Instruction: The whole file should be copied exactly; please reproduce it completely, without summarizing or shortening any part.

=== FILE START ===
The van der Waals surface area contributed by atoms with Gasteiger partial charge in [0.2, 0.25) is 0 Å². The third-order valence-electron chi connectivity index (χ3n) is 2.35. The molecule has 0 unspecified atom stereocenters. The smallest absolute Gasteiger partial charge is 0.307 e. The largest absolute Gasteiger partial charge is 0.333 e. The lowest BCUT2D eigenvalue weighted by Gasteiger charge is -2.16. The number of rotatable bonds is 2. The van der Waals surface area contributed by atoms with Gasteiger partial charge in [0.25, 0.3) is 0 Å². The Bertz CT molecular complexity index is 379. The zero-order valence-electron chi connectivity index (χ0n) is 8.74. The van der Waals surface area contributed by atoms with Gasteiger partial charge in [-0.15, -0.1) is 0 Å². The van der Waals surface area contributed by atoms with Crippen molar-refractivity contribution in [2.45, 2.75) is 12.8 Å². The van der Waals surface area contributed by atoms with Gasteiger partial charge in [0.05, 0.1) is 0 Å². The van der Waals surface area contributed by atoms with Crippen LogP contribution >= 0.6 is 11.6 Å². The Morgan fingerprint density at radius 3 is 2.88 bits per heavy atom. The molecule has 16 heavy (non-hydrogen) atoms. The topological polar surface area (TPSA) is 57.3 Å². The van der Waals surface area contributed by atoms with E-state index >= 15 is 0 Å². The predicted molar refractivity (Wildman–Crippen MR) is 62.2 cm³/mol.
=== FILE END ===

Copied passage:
The van der Waals surface area contributed by atoms with Gasteiger partial charge in [0.2, 0.25) is 0 Å². The third-order valence-electron chi connectivity index (χ3n) is 2.35. The molecule has 0 unspecified atom stereocenters. The smallest absolute Gasteiger partial charge is 0.307 e. The largest absolute Gasteiger partial charge is 0.333 e. The lowest BCUT2D eigenvalue weighted by Gasteiger charge is -2.16. The number of rotatable bonds is 2. The van der Waals surface area contributed by atoms with Gasteiger partial charge in [0.25, 0.3) is 0 Å². The Bertz CT molecular complexity index is 379. The zero-order valence-electron chi connectivity index (χ0n) is 8.74. The van der Waals surface area contributed by atoms with Gasteiger partial charge in [-0.15, -0.1) is 0 Å². The van der Waals surface area contributed by atoms with Crippen molar-refractivity contribution in [2.45, 2.75) is 12.8 Å². The van der Waals surface area contributed by atoms with Gasteiger partial charge in [0.05, 0.1) is 0 Å². The van der Waals surface area contributed by atoms with Crippen LogP contribution >= 0.6 is 11.6 Å². The Morgan fingerprint density at radius 3 is 2.88 bits per heavy atom. The molecule has 16 heavy (non-hydrogen) atoms. The topological polar surface area (TPSA) is 57.3 Å². The van der Waals surface area contributed by atoms with E-state index >= 15 is 0 Å². The predicted molar refractivity (Wildman–Crippen MR) is 62.2 cm³/mol.